Red Sox starting rotation needs to continue to veer left

The Boston Red Sox lefty enhanced rotation is doing just fine.  The team record is now 40-18 in games started by the left-handers.

Just who was Whitey Ford? If you are old enough, such as I am, you remember the stylish left-hander who pitched for the New York Yankees his entire career. For the younger fans, you will read about Ford if you enjoy baseball history. You will also note that Ford is in the Baseball Hall of Fame.

If you browse through the various statistical sites you will see that Ford three times led the American League in wins. Ford also compiled an amazing .690 winning percentage, won a Cy Young Award, won a World Series MVP and was 10-8 on a post-season composed of only a World Series.

There is another statistical line regarding Ford and it is Fenway Park.  Ford finished his MLB career with a 7-6 record at the old ball yard, but then there is that 6.16 ERA, 110 hits in just 87.2 innings and a staggering 1.85 WHIP. Manager Casey Stengel did his best to keep Ford out of Fenway.

The short left field fence was a curse to lefty hurlers. The Red Sox did have some great ones through the years from Lefty Grove to Jon Lester, but generally, lefties were frowned upon. In fact, even in non-Fenway parks, too many lefties is not viewed as a desirable thing for a staff. That was almost a consensus as the season started as the Red Sox had a rotation that eventually had four left-handers and will soon have that again.

So just how has that worked out?

Horace Greeley is generally credited with the phrase “Go West, Young Man, Go West” as a way of saying that is where your future can be realized.  From what I have seen of our lefty heavy rotation I would state an appropriate baseball change should be “Go Left, Young Man, Go Left.” Our lefties have not been good or even great, but phenomenal.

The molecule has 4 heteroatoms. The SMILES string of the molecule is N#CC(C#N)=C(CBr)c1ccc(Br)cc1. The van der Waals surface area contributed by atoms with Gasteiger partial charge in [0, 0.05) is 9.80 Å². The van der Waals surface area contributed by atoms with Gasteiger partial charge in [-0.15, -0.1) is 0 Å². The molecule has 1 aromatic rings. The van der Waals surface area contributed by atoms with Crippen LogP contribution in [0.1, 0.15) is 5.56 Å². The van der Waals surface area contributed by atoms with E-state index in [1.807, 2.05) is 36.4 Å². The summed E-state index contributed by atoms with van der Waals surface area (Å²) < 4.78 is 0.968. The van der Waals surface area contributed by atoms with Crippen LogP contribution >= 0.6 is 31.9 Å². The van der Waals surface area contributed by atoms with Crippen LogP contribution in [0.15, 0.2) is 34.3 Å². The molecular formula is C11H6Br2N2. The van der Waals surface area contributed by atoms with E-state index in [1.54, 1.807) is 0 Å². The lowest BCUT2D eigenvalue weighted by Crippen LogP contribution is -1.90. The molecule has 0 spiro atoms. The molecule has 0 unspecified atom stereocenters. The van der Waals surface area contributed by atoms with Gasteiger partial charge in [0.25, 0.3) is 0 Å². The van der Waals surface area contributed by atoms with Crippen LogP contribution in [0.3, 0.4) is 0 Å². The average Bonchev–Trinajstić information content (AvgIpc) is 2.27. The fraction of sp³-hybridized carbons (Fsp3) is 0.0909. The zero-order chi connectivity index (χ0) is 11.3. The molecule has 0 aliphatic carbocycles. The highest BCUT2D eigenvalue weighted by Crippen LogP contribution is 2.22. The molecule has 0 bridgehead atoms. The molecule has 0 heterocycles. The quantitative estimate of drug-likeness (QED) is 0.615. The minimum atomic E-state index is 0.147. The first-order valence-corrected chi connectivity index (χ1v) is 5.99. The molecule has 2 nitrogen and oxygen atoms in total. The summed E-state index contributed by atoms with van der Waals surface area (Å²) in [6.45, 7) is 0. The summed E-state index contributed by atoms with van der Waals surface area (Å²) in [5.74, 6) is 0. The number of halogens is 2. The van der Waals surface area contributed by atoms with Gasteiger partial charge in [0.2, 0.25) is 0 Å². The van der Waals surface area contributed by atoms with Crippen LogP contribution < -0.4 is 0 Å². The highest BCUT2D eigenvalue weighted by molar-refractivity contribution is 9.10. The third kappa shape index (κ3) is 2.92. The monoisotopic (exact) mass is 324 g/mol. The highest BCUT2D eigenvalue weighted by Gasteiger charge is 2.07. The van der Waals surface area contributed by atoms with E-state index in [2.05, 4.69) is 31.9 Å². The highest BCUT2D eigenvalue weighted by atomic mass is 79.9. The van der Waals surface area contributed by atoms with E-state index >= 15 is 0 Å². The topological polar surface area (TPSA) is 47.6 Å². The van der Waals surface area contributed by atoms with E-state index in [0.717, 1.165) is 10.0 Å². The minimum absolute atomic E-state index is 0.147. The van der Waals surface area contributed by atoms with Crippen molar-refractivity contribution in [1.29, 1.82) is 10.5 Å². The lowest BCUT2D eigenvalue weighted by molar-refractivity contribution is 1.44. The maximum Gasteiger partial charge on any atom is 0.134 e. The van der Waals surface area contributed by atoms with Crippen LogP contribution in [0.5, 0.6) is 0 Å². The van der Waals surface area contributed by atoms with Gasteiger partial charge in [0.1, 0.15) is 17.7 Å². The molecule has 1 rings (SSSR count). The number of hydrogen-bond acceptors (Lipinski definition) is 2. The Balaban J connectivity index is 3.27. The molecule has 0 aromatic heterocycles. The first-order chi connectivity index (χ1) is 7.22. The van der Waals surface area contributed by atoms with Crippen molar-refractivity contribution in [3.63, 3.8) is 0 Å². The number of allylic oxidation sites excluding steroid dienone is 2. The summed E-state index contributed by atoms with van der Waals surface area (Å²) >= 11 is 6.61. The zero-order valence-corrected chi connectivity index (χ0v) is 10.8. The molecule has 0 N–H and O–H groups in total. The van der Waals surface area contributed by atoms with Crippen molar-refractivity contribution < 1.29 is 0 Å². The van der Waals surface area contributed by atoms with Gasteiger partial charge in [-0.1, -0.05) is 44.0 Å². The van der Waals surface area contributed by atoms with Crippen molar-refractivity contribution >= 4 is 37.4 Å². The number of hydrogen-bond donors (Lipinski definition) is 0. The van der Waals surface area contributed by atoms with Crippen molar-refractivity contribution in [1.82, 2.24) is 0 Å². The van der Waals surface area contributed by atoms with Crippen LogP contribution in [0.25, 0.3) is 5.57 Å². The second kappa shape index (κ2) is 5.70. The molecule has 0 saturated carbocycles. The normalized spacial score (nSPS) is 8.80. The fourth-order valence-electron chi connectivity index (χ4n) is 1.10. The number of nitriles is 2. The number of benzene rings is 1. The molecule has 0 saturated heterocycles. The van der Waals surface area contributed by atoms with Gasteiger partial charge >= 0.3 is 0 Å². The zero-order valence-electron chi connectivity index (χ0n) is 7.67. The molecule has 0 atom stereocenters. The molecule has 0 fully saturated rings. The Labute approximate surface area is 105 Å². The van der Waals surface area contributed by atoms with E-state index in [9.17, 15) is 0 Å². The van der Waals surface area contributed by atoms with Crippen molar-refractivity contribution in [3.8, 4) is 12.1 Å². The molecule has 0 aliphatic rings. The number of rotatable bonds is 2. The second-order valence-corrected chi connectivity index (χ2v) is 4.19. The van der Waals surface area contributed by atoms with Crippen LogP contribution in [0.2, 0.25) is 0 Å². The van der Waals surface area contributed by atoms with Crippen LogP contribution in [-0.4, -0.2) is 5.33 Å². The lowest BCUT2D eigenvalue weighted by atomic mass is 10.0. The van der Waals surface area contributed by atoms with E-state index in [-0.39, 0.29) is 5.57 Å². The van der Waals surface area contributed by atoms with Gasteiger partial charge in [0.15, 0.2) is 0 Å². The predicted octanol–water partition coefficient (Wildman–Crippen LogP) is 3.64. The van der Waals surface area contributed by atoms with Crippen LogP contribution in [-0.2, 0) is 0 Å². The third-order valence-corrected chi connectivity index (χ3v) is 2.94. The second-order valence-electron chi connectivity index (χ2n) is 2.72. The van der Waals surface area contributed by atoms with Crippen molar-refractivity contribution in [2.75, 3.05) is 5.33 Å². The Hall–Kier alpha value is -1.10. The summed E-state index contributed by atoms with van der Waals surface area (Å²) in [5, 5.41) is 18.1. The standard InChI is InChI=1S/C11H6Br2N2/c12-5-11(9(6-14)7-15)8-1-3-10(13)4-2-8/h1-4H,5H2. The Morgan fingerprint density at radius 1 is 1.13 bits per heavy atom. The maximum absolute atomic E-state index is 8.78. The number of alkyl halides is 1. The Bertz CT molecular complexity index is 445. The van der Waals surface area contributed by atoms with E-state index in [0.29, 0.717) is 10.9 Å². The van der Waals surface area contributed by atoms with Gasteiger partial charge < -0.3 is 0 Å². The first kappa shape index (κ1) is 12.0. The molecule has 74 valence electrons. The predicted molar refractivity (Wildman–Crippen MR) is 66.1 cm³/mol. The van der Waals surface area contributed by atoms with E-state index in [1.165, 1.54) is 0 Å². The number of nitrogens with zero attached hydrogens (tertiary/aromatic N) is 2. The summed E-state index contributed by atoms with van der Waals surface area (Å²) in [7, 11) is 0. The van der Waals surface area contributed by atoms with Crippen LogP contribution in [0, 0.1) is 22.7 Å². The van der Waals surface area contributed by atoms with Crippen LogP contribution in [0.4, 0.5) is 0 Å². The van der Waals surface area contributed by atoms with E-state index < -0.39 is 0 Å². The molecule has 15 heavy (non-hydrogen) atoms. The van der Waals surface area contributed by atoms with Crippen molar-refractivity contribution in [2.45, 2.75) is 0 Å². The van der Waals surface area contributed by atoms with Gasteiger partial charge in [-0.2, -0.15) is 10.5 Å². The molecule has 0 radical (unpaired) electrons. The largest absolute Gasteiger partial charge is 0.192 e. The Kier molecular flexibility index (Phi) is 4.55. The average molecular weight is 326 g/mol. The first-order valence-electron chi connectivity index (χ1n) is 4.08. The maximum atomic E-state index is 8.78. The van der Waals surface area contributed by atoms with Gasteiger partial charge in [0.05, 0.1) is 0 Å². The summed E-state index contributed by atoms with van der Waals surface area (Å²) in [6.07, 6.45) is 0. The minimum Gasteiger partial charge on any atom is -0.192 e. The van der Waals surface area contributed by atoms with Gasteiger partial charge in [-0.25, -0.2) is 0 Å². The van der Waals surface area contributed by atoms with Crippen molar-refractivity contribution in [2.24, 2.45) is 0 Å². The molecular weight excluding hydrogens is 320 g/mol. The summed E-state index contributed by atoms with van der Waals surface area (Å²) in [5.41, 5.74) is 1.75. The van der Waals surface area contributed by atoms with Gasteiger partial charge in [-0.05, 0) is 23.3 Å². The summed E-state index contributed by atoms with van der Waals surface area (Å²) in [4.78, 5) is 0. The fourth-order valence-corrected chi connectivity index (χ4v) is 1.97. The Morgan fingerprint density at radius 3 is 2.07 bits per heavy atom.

The Red Sox have Chris Sale (11-4), Drew Pomeranz (9-4), David Price (4-2) and Eduardo Rodriguez (4-2) as the now projected rotation if all are healthy.  Also, around for several starts was Brian Johnson (2-0). The idea of a starter is to give your team a reasonable prospect of victory. Our left-handed contingent has presented us with a combined 58 starts and the team has a 40-18 record in those starts. Collectively, their combined record is 30-12. That is exceptional.

How about that Fenway Park thing that kept Ford under wraps?

The team record for Fenway Park starts is 7-1 for Sale, 6-2 for Pomeranz, 2-1 for Price, 2-0 for Johnson and 3-0 for Rodriguez. Using my abacus (Amazon $19.99) that comes out to 20-4. I double and triple checked that since that is just startling.

Since by nature I look for negatives, maybe I can find a few? The only two are essentially an offset and they encompass the basic statistic of earned run average. Rodriguez has a 1.56 ERA at home and a 4.33 ERA on the road.  That, however, may be inflated by his seven earned runs in 5.1 innings prior to going on the disabled list.

Pomeranz had some excellent run support at home where he has a 4.08 ERA and a 3.06 ERA on the road. That is not alarming – at least from my view. The other lefties show reasonable home/road splits so nothing to see here, folks, move along.

What about the righties?

Now, this is where you will need an intervention.  The right-handed group has made 31 starts and the team record is 10-21 with Rick Porcello leading the American League with 11 losses heading up that parade.  So can Porcello be swapped for a lefty?  Is Jamie Moyer still pitching? Has Barry Zito retired?

The second half schedule will present an opportunity for our lefties. There are 42 games at home and 31 on the road for the most favorable home schedule in baseball.  Boston is 25-25 on the road and 25-14 at home. Based on how our lefties have done this is a positive harbinger for the second half.

An all-lefty rotation is exceedingly rare – I do believe I had seen that Elias Sports Bureau had a tidbit on it. Even a rotation with four left-handers is unusual and more so at the supposed graveyard for lefties – Fenway Park.

 

Ford is still alive and although Whitey is 88-years-old, he may wish to make a comeback, providing he can only pitch at Fenway Park.

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